Chinese and American technology giants are fundamentally changing the way we go about our daily lives. But they’re also changing global commerce, and this is rewriting the playbook when it comes to the way investors view them.
Technology titans can be split into two camps: the American FAANGs (Facebook, Amazon, Apple, Netflix and Alphabet, which owns Google) and the Chinese BATs (Baidu, Alibaba and Tencent). Microsoft should also be in there, as the world’s most valuable company, but “M” doesn’t seem to lend itself to the acronym, so it misses out. Electric vehicle maker Tesla also deserves a special mention.
The FAANG companies should be familiar to readers of Money. The BATs are less known. Baidu is a search engine, like Google, and it is also heavily invested in a range of internet-related products. Alibaba is a retail and eCommerce business, like Amazon. Tencent is another conglomerate of varied Internet-related services but is most notable as the world’s largest video game company.
To give some idea of the scale of these companies, the FAANGs have a combined market capitalization of more than $US5 trillion ($7 trillion) at the time of writing. That’s more than three and a half times Australia’s entire gross domestic product (GDP) for 2019.
They are also popular with investors, meaning they’re expensive. Many of these companies have share price-earnings (PE) ratios, at times, in triple digits. That compares with an average of 30 for the whole of the NASDAQ, the stock market where the FAANGs are listed.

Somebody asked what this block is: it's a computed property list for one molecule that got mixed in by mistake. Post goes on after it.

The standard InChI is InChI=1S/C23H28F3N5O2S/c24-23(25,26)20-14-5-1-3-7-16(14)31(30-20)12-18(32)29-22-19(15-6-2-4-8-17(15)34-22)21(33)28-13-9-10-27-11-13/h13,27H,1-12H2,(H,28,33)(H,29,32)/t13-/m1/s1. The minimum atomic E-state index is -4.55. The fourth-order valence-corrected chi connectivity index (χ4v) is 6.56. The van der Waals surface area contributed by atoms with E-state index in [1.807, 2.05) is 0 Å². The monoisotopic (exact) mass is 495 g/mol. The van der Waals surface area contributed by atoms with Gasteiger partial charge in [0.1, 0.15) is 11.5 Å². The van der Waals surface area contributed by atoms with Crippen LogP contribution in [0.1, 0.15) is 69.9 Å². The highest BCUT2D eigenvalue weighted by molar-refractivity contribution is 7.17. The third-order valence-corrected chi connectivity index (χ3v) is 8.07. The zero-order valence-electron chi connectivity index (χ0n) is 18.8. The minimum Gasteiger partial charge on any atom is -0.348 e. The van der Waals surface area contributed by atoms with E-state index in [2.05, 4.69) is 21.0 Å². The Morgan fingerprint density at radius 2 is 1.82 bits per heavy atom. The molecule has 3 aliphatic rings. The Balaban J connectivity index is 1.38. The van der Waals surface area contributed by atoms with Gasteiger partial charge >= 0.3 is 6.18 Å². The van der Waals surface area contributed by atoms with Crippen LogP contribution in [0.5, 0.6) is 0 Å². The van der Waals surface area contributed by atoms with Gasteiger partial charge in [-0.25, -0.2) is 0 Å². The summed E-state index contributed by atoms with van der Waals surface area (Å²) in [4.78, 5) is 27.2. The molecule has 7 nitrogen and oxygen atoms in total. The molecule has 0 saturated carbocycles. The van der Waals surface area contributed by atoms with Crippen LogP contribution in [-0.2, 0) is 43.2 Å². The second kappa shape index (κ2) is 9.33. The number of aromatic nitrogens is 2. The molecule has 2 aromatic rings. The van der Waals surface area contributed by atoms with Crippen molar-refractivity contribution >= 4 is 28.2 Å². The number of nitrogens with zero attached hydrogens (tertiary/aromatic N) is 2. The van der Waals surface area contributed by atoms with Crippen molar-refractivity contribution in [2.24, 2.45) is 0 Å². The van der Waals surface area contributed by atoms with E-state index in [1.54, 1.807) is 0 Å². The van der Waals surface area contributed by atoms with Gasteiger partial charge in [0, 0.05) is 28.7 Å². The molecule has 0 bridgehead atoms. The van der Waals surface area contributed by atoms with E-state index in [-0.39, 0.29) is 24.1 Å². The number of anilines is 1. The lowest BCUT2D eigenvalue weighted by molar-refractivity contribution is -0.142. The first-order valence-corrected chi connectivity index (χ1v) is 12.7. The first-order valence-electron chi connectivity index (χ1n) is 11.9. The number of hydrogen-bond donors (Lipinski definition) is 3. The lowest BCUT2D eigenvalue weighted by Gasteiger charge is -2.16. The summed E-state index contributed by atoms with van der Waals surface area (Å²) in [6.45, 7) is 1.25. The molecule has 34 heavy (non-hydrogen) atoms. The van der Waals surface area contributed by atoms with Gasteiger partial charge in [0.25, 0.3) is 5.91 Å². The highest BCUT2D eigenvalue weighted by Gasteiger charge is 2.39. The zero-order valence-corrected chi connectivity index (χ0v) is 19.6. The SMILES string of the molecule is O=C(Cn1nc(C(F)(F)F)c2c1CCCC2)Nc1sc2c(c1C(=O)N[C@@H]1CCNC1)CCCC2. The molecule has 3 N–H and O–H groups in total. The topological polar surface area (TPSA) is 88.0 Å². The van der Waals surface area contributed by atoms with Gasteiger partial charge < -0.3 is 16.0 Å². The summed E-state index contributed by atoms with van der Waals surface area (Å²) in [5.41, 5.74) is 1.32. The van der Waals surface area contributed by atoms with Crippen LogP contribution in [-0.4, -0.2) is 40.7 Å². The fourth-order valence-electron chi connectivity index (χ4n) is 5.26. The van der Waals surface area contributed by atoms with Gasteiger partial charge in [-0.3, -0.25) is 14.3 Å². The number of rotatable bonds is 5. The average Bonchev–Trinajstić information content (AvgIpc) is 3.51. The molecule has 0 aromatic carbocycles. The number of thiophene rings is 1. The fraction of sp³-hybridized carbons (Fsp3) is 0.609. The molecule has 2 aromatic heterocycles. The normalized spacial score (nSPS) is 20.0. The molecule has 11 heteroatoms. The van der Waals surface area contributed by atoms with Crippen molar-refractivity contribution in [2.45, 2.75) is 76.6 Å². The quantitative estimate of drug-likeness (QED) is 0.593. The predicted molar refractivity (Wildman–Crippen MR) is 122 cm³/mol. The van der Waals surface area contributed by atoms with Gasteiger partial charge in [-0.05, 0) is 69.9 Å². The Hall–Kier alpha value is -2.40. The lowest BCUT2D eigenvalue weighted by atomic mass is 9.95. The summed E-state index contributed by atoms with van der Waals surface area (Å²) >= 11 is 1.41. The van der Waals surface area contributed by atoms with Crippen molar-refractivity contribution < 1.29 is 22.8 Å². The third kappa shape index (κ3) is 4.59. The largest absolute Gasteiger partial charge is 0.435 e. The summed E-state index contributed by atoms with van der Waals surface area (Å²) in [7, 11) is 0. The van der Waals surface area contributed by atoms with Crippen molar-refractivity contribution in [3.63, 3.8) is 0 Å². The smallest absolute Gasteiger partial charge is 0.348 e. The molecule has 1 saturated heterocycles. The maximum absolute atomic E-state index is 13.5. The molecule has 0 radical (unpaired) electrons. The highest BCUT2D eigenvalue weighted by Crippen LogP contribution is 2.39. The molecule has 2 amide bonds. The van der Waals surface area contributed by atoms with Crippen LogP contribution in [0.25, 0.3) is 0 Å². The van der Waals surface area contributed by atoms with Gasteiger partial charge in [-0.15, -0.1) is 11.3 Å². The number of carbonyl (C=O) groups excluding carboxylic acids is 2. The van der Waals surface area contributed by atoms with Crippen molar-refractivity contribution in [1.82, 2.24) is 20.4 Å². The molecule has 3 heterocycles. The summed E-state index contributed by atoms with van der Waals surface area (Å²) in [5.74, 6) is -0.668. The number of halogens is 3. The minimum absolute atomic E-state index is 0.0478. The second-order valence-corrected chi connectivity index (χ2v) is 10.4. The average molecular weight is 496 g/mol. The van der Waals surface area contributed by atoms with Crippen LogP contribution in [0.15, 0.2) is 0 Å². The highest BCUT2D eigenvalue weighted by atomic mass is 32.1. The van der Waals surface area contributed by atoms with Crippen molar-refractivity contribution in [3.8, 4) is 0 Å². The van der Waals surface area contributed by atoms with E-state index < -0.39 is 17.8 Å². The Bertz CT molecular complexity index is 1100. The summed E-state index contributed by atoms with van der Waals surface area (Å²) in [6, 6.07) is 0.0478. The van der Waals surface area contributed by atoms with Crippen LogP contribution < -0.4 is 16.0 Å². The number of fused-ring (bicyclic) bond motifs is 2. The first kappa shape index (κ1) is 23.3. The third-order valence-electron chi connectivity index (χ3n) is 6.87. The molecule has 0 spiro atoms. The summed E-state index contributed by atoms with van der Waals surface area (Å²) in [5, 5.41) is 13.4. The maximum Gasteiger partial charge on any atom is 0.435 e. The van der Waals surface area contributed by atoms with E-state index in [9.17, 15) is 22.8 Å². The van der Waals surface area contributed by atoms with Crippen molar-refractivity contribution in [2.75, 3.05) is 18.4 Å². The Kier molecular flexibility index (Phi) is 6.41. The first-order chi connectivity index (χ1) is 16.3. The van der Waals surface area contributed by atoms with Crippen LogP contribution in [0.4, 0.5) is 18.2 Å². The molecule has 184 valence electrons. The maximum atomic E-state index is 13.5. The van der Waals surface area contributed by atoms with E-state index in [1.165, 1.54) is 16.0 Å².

Same but different
The FAANGs and BATs share many similarities. Both leverage technology and massive market reach.
According to Alex Pollak, chief investment officer at Loftus Peak, a fund manager who invests exclusively in disruptive companies, the core quality that binds these companies together is the networks they run on. The communication industry’s Metcalfe’s law and the network effect holds that the number of transactions is exponentially greater the more people there are on a network.
“With every potential connection, there’s essentially someone tolling that connection,” says Pollak.
That could be through advertising as in the case of Facebook, connecting sellers and buyers in the case of Amazon and Alibaba or connecting gamers in the case of Tencent. This is the reason these companies are able to harvest so much value. They’re also products of rapid advances in telecommunication technology.
“If you look at the whole way online is digitising commerce, it’s all about connections combined with fast broadband,” says Pollak.
Indeed many of these companies simply couldn’t exist were it not for the huge advances we’ve seen in broadband capacity. Watching Netflix or Amazon Prime movies in high definition would not be possible with the dial-up internet of old.
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